There he goes again. Thomas Friedman reconstructs global politics (for the umpteenth time) with simple boxes. (OK OK, so he calls them categories.) This time it's
The first category . . . countries like Russia, Iran and North Korea, whose leaders are focused on building their authority, dignity and influence through powerful states.
The second category, countries focused on building their dignity and influence through prosperous people, includes all the countries in Nafta, the European Union, and the Mercosur trade bloc in Latin America and Asean in Asia.
And of course, he must have an all-the-others third box, lumped as "disorder":
a third and growing category of countries, which can’t project power or build prosperity. They constitute the world of “disorder.” . . . They are actually power and prosperity sinks because they are consumed in internal fights over primal questions like: Who are we? What are our boundaries? Who owns which olive tree? These countries include Syria, Libya, Iraq, Sudan, Somalia, Congo and other hot spots.
All of this, of course, as an entree for TF to briefly touch upon Ukraine's turmoil, and then conclude by noting that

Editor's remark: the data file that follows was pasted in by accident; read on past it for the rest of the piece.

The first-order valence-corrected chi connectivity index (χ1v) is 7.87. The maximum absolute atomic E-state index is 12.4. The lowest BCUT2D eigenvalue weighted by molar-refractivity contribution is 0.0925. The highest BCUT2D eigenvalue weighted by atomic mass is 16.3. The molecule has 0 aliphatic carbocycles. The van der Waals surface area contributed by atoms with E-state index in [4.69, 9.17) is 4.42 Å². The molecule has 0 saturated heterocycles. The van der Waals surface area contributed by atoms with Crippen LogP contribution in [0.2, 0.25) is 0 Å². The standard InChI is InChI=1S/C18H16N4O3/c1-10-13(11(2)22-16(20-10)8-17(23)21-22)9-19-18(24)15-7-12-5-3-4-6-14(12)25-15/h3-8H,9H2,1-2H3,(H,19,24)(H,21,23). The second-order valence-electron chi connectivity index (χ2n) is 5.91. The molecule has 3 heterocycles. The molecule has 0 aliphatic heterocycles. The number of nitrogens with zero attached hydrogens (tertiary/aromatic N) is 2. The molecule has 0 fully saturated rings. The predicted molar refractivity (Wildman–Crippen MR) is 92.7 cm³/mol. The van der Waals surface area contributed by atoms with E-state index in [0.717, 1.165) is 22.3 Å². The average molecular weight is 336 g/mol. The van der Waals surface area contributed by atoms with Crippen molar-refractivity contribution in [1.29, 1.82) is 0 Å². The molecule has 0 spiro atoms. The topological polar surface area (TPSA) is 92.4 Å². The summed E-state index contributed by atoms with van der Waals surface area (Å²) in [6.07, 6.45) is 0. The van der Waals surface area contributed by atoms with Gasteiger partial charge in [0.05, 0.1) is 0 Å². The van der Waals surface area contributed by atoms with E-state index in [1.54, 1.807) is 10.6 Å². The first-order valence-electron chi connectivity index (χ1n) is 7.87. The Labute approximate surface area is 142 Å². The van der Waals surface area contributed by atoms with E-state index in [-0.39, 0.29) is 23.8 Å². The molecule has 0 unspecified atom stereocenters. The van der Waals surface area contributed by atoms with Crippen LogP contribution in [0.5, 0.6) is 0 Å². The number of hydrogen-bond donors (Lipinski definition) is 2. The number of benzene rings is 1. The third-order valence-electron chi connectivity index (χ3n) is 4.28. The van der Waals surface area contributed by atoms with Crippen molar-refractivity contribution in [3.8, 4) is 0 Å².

we should have learned some lessons from our recent experience in the Middle East: First, how little we understand about the social and political complexities of the countries there; second, that we can — at considerable cost — stop bad things from happening in these countries but cannot, by ourselves, make good things happen; and third, that when we try to make good things happen we run the risk of assuming the responsibility for solving their problems, a responsibility that truly belongs to them.
Indeed. Well said. Agreed.
But not a word from TF, of course, about how his cheerleading (remember "suck on this?") in 2002 and 2003 helped rip Iraq from box 1 to dump it into box 3.